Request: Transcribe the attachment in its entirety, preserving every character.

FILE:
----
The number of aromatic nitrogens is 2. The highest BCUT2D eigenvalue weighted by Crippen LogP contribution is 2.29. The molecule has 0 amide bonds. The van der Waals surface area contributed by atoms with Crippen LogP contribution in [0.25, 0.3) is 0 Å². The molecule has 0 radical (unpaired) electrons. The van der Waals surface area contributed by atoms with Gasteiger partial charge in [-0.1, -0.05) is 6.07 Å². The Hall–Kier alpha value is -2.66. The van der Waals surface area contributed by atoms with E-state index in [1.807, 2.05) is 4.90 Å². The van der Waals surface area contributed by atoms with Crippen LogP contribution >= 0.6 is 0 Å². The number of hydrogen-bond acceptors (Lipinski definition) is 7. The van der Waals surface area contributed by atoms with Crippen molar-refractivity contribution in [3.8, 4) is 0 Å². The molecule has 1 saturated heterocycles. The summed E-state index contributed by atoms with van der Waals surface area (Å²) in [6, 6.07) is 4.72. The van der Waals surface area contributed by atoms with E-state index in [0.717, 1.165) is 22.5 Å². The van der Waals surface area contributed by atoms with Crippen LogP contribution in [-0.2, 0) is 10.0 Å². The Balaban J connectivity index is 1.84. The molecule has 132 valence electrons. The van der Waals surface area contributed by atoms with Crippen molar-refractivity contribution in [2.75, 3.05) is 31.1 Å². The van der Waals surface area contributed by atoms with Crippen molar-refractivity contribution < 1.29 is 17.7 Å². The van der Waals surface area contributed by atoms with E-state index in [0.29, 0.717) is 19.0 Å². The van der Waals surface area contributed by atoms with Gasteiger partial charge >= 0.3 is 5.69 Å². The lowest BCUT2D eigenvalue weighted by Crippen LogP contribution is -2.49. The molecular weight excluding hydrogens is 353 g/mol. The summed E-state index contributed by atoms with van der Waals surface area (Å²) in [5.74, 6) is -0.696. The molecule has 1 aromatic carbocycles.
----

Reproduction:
The number of aromatic nitrogens is 2. The highest BCUT2D eigenvalue weighted by Crippen LogP contribution is 2.29. The molecule has 0 amide bonds. The van der Waals surface area contributed by atoms with Crippen LogP contribution in [0.25, 0.3) is 0 Å². The molecule has 0 radical (unpaired) electrons. The van der Waals surface area contributed by atoms with Gasteiger partial charge in [-0.1, -0.05) is 6.07 Å². The Hall–Kier alpha value is -2.66. The van der Waals surface area contributed by atoms with E-state index in [1.807, 2.05) is 4.90 Å². The van der Waals surface area contributed by atoms with Crippen LogP contribution >= 0.6 is 0 Å². The number of hydrogen-bond acceptors (Lipinski definition) is 7. The van der Waals surface area contributed by atoms with Crippen molar-refractivity contribution in [3.8, 4) is 0 Å². The molecule has 1 saturated heterocycles. The summed E-state index contributed by atoms with van der Waals surface area (Å²) in [6, 6.07) is 4.72. The van der Waals surface area contributed by atoms with E-state index in [0.717, 1.165) is 22.5 Å². The van der Waals surface area contributed by atoms with Crippen LogP contribution in [-0.2, 0) is 10.0 Å². The Balaban J connectivity index is 1.84. The molecule has 132 valence electrons. The van der Waals surface area contributed by atoms with Crippen molar-refractivity contribution in [2.75, 3.05) is 31.1 Å². The van der Waals surface area contributed by atoms with Crippen molar-refractivity contribution < 1.29 is 17.7 Å². The van der Waals surface area contributed by atoms with E-state index in [0.29, 0.717) is 19.0 Å². The van der Waals surface area contributed by atoms with Gasteiger partial charge >= 0.3 is 5.69 Å². The lowest BCUT2D eigenvalue weighted by Crippen LogP contribution is -2.49. The molecular weight excluding hydrogens is 353 g/mol. The summed E-state index contributed by atoms with van der Waals surface area (Å²) in [5.74, 6) is -0.696. The molecule has 1 aromatic carbocycles.